The Bible sets out rules for the relationships between men and women, and rules for who should lead in the church. It does say that women should submit to their husbands, and that husbands should love their wives as Christ loved the church. This is not license for men to use and abuse women, because the way Christ loved the church was to guard it, care for it, and ultimately die for it. Jesus does not abuse the church.

    The bad “patriarchalism” that we see and object to in the world is not biblically correct – rather it is either an invention of our own, or a perversion of what the Bible teaches.

    So, to put it short and sweet – don’t put “patriarchalism” in its bad manifestations off on the Bible, and then proceed to call in to question the rest of what it teaches on other topics based on that. You should not do that any more than you should put the blame the Wright Brothers for the fact that planes that they laid the groundwork for in their work later flew in to the Twin Towers.

  3. “Where does the Bible say that only men are good, or useful, or worthy? Where does it say that women should be beaten or used only for sex, etc.? Where does the Bible say that women are only good for cooking and cleaning and childrearing.”

    Hmm…where does it say that women should be treated in such ways? The Bible seems to be silent on every single thing you mentioned – the problem is not with the Bible…the problem is with the mistaken interpretations and with what folks got out of reading the Bible.

  4. Virgil – Yes, that is what i said – the bible does not denigrate women that way – i think you misread my post, or were you responding to Ariah?

  5. @Virgil: I appreciate the encouragement. Like I said I felt the need to say that preface so I could just write my mind. It didn’t come off to off the wall anyways so I think it’s okay.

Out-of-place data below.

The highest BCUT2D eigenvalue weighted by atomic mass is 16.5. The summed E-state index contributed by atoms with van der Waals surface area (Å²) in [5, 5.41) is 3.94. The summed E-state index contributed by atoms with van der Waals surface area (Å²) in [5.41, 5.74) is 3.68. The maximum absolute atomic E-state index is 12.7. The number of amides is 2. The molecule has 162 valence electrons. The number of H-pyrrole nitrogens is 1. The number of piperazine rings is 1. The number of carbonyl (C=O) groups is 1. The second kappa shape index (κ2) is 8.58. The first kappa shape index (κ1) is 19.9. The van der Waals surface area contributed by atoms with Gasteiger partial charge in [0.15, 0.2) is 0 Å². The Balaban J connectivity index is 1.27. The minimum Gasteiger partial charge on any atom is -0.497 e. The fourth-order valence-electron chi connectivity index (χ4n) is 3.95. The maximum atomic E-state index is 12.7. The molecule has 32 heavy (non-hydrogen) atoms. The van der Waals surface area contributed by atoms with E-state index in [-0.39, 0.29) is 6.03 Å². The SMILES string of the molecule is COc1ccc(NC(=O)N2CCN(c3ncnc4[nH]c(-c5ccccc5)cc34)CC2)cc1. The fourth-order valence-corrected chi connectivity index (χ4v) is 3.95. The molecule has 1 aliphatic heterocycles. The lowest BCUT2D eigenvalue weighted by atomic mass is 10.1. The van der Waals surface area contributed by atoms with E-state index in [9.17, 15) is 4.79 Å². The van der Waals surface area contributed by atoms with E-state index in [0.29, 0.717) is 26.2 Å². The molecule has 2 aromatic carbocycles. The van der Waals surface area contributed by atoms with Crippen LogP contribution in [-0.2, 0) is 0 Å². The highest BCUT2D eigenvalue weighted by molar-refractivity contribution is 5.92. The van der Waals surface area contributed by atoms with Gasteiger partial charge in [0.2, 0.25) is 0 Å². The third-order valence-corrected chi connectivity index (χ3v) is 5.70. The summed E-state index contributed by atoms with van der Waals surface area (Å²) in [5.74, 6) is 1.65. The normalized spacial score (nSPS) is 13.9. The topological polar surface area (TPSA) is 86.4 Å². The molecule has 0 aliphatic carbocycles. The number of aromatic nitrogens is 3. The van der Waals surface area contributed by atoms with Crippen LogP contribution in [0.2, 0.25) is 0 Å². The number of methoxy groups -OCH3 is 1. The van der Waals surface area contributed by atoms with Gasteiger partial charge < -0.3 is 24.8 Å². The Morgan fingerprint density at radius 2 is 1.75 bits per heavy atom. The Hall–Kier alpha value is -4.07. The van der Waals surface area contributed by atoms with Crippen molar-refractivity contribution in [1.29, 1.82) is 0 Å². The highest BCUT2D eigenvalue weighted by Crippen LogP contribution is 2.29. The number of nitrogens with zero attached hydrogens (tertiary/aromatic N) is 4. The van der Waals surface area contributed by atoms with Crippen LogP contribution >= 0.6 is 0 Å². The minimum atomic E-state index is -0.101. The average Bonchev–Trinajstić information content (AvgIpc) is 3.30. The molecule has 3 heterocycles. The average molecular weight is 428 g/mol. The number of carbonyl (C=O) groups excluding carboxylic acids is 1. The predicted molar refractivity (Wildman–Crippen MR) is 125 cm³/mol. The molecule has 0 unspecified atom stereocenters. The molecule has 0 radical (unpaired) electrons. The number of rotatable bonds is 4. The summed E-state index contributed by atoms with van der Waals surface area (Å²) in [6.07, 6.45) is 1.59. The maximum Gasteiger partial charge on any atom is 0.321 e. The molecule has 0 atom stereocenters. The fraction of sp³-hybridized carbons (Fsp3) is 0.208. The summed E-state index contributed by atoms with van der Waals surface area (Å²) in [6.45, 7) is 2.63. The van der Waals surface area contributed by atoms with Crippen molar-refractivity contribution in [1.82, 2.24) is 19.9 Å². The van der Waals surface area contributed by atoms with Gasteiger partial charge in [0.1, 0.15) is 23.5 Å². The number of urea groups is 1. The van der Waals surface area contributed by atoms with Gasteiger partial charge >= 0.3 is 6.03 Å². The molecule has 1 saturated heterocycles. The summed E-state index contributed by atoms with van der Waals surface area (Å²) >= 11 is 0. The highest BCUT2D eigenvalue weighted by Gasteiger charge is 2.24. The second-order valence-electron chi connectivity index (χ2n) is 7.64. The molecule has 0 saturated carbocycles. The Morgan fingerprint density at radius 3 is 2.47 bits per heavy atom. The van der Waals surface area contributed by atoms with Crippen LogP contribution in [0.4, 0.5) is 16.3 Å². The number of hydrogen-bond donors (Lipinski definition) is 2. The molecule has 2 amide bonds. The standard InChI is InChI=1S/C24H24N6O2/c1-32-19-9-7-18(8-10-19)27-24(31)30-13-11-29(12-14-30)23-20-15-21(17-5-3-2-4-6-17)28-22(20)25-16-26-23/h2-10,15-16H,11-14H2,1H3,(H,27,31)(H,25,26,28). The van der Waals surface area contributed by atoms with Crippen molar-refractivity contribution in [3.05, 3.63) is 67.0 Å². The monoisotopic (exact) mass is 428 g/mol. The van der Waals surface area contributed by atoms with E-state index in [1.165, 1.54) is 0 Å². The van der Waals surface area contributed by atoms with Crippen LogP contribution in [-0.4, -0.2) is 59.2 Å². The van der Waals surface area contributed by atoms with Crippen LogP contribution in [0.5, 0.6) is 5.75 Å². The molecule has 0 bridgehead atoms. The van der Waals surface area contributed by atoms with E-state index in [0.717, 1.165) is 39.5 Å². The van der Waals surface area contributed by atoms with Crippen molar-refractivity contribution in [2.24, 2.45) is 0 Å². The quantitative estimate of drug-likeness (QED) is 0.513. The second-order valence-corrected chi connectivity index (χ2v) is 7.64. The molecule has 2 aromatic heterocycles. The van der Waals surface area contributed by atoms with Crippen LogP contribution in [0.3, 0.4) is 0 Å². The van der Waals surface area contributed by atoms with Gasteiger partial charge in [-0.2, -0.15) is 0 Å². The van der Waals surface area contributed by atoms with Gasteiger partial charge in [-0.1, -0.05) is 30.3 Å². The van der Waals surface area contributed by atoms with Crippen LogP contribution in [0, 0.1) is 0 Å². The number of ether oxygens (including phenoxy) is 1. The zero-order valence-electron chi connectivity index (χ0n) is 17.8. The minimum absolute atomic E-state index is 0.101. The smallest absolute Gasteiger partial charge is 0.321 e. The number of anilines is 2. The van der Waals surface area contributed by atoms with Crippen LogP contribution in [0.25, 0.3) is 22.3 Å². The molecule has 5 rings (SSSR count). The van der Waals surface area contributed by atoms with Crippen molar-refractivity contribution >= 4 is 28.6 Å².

@pk: I agree with a lot of what you say. I think a lot of the negative things we see in Scripture have been people distorting what God really intended.
    However, like I said, my insight has come mostly from recognizing and attempting to listen to my sister’s in the faith, who have expressed a struggle with such a male-centered, male-dominated, and often times male abused text as the Word of God.

  6. “Where does the Bible say that only men are good, or useful, or worthy? Where does it say that women should be beaten or used only for sex, etc.? Where does the Bible say that women are only good for cooking and cleaning and childrearing.”

    Being a woman, I felt like I could respond to this a bit more clearly? I am not sure, but I will try.

    I feel that even where the Bible doesn’t directly say any of these things, it does not include details about the experiences of the women in many of its stories the same way it includes the details of the males’ perspectives. I feel that, as a woman, there are so many scriptures that talk to “brothers,” “man,” “men,” etc. and not enough emphasis put on the interpretation of these terms if they were really to mean all people. Does that make sense? Why not say, “brother and sisters,” or “people,” etc.? I agree with Ariah and Virgil that there are many things in the scriptures that have been interpreted in a way that is not exactly equal to all people.

    I think that I agree with you, pk, in that I feel this is not the true nature of GOD…and I didn’t interpret what Ariah wrote as writing off the rest of scripture based upon these interpretation issues. I do, however, believe that it is a step in the right direction that Ariah (a male) is coming to consider and recognize some of the ways in which the scriptures have been interpreted in the past which may need to be more carefully critiqued in terms of original language and cultural meanings.

    I hope that this makes a bit more sense. As a woman I truly long to know more details of the experiences of women who were following after GOD and to hear their tone and voice in scripture, and sometimes I am disappointed that there is some silence here. As a case-example consider the stories of Dinah…Hagar…the emotions of Leah and Rebekah (who must end up sharing a husband), and I could go on and on, but these are just in Genesis.

    Thanks for reading…

  7. Ariah, I bet you are a wonderful husband. Bless you for your perspective. My perspective is this..I understand that the Bible is a complex document or really, set of documents, written by numerous authors, superintended by the Holy Spirt,within the context of cultures different from ours and, yet, amazingly, the wisdom and truth is still contemporary. As a woman, I have never been concerned with the male ‘sponsorship’ in the Scriptures. I feel that we have a big G-d and He is very good and He loves us very much. I grew up in a Jewish home and my favorite Bible story of all was Esther. I wondered about details of her life that aren’t mentioned in the Bible, but I never was disturbed that all my questions weren’t answered. I don’t claim to understand the why’s and how’s of all of the Scriptures, but then faith wouldn’t be faith if it was easily understandable.